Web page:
Can’t get it up? Forget Viagra and quit smoking instead!



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Thursday 23 March 2006

ASH news release: Embargo: 00:01 Thursday 23 March 2006
Men who smoke a pack or more of cigarettes daily are nearly 40 per cent more likely to be impotent than non-smokers, new research published today has shown. Even smoking fewer than 20 a day can affect a man’s sex life [1].

The research team in Sydney analysed questionnaire responses of over 8000 men aged between 16 and 59 who were taking part in the Australian Study of Health and Relationships.

Almost one in 10 of the men (9.1%) said that they had had erectile problems lasting a month or more during the preceding year.

Applied to the UK, the study suggests that almost 700,000 British men aged between 30 and 50 years suffer from impotence. [2]

More than a quarter of the respondents were smokers, one in five of whom smoked 20 or fewer cigarettes a day. Just over 6% smoked 20 or more a day.

The results pointed to a significant association between smoking and erectile problems, which became stronger with increasing numbers of cigarettes smoked.

When compared with non-smokers, those who smoked 20 or fewer cigarettes a day were 24 per cent more likely to report difficulties maintaining an erection. Those smoking more than a pack a day were 39 per cent more likely to report erectile difficulties.

Unsurprisingly, older age and a diagnosis of cardiovascular disease were also associated with a greater likelihood of erectile problems.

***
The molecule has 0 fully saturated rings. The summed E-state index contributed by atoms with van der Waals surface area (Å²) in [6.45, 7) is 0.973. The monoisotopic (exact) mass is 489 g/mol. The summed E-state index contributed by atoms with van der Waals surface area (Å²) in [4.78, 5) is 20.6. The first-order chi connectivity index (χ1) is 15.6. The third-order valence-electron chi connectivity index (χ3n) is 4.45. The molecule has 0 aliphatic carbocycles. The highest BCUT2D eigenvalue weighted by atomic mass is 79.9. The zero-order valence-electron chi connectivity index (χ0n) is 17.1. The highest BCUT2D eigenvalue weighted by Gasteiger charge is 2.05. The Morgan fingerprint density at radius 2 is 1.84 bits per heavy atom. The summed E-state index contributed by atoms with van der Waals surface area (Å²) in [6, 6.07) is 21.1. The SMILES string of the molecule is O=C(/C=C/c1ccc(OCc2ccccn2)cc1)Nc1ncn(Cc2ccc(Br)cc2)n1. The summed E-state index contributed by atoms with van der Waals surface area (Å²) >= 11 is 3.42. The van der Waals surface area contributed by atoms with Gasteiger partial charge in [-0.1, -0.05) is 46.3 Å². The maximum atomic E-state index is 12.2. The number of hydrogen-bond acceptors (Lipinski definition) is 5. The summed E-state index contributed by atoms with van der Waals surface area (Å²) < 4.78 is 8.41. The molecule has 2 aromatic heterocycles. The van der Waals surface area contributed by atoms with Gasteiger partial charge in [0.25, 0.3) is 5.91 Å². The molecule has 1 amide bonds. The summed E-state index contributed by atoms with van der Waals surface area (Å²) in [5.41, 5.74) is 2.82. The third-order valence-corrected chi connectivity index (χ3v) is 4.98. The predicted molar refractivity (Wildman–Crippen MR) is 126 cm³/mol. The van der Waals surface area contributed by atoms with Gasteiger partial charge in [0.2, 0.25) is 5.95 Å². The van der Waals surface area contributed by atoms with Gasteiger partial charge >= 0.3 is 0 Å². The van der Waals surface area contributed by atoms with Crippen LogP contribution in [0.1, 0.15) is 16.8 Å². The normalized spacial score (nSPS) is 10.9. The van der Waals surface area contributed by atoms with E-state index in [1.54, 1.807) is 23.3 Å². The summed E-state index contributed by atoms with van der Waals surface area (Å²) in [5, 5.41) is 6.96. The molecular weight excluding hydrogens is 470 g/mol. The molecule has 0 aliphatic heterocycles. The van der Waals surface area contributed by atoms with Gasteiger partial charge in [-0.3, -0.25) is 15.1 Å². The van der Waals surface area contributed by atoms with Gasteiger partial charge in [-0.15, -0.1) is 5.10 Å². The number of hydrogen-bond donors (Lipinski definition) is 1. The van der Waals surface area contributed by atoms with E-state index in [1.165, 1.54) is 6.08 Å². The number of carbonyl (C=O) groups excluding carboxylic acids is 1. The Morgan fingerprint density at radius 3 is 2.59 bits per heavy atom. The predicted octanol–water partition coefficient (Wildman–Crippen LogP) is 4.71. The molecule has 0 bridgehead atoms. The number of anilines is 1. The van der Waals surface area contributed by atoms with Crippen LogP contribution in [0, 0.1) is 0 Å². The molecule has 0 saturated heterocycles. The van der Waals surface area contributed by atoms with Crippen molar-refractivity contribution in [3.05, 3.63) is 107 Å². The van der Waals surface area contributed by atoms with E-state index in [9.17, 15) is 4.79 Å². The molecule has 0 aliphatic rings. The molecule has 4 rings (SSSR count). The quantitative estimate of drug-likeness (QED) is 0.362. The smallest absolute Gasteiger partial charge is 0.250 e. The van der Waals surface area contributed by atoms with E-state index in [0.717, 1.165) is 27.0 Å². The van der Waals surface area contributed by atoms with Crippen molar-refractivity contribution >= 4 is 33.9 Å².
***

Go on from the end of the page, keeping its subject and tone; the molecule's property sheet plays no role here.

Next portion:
Chris Millett from the Department of Primary Care & Social Medicine, Imperial College, London who conducted the research in Australia, said:

“Even smoking fewer than 20 cigarettes a day increased the risk of erectile dysfunction by 24 per cent. “

“Around one in three British men aged 20-34 years are smokers [3]. Whereas lung cancer and cardiovascular disease can feel distant, impotence may be a more immediate problem for this group. By highlighting this link between smoking and erectile problems we may be able to motivate these men to quit,” he said.

ASH Director, Deborah Arnott said:

“For decades cigarettes were marketed as a symbol of virility, as in the macho Marlboro Man ads. Yet the reality is that smoking is a primary cause of impotence which may also be an early indicator of coronary heart disease.”

“The good news is that quitting smoking greatly reduces the risk of circulatory problems such as impotence.   Young men who want to avoid the embarrassment and distress of impotence can help themselves by quitting smoking before such problems arise. “

Ends

Notes and links:

[1] Millett, C et al. Smoking and erectile dysfunction: findings from a representative sample of Australian men. Tobacco Control 2006; 15: 136-9

[2] The total figure is 695,745 based on GB male populations of 4,330,490 (30-39 years) and 3,829,759 (40-49 years) with prevalence of ED in these groups of 5.1% and 12.4% respectively.

[3] Smoking rates are highest among men aged 20-34. According to the 2004 General Household Survey, 36% of men aged 20-24 and 35% of men aged 25-34 were smokers. This compares with an overall average of 26% of all adult men (aged 16 and over). General Household Survey 2004-05,  Office for National Statistics, 2005.